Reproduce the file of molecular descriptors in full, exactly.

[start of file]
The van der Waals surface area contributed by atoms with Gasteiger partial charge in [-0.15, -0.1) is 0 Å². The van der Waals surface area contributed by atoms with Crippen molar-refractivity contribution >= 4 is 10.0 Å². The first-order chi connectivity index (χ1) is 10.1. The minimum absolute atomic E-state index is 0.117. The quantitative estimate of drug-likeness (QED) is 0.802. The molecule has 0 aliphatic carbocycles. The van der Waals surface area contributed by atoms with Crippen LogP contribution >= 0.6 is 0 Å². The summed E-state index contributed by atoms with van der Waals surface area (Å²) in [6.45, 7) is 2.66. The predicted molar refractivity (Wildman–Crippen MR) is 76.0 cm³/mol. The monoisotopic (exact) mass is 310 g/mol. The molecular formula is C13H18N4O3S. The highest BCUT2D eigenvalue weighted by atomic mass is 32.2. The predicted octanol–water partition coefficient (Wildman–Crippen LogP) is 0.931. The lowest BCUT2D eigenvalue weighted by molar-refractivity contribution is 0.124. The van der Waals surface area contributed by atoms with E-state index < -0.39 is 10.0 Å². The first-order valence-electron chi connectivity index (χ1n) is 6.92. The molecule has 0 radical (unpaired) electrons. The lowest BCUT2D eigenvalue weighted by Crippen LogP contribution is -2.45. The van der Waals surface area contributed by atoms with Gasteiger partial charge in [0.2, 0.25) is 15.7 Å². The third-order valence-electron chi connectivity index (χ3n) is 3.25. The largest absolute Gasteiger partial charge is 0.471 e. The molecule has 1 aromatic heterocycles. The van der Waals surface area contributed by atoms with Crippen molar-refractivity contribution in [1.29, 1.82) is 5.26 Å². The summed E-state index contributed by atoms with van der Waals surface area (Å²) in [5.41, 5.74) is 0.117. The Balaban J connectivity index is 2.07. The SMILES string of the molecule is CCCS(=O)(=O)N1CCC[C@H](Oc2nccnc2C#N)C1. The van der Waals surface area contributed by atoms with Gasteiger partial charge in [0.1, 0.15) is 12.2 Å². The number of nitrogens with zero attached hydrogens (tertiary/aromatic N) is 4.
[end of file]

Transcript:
The van der Waals surface area contributed by atoms with Gasteiger partial charge in [-0.15, -0.1) is 0 Å². The van der Waals surface area contributed by atoms with Crippen molar-refractivity contribution >= 4 is 10.0 Å². The first-order chi connectivity index (χ1) is 10.1. The minimum absolute atomic E-state index is 0.117. The quantitative estimate of drug-likeness (QED) is 0.802. The molecule has 0 aliphatic carbocycles. The van der Waals surface area contributed by atoms with Crippen LogP contribution >= 0.6 is 0 Å². The summed E-state index contributed by atoms with van der Waals surface area (Å²) in [6.45, 7) is 2.66. The predicted molar refractivity (Wildman–Crippen MR) is 76.0 cm³/mol. The monoisotopic (exact) mass is 310 g/mol. The molecular formula is C13H18N4O3S. The highest BCUT2D eigenvalue weighted by atomic mass is 32.2. The predicted octanol–water partition coefficient (Wildman–Crippen LogP) is 0.931. The lowest BCUT2D eigenvalue weighted by molar-refractivity contribution is 0.124. The van der Waals surface area contributed by atoms with E-state index < -0.39 is 10.0 Å². The first-order valence-electron chi connectivity index (χ1n) is 6.92. The molecule has 0 radical (unpaired) electrons. The lowest BCUT2D eigenvalue weighted by Crippen LogP contribution is -2.45. The van der Waals surface area contributed by atoms with Gasteiger partial charge in [0.2, 0.25) is 15.7 Å². The third-order valence-electron chi connectivity index (χ3n) is 3.25. The largest absolute Gasteiger partial charge is 0.471 e. The molecule has 1 aromatic heterocycles. The van der Waals surface area contributed by atoms with Crippen molar-refractivity contribution in [1.29, 1.82) is 5.26 Å². The summed E-state index contributed by atoms with van der Waals surface area (Å²) in [5.41, 5.74) is 0.117. The Balaban J connectivity index is 2.07. The SMILES string of the molecule is CCCS(=O)(=O)N1CCC[C@H](Oc2nccnc2C#N)C1. The van der Waals surface area contributed by atoms with Gasteiger partial charge in [0.1, 0.15) is 12.2 Å². The number of nitrogens with zero attached hydrogens (tertiary/aromatic N) is 4.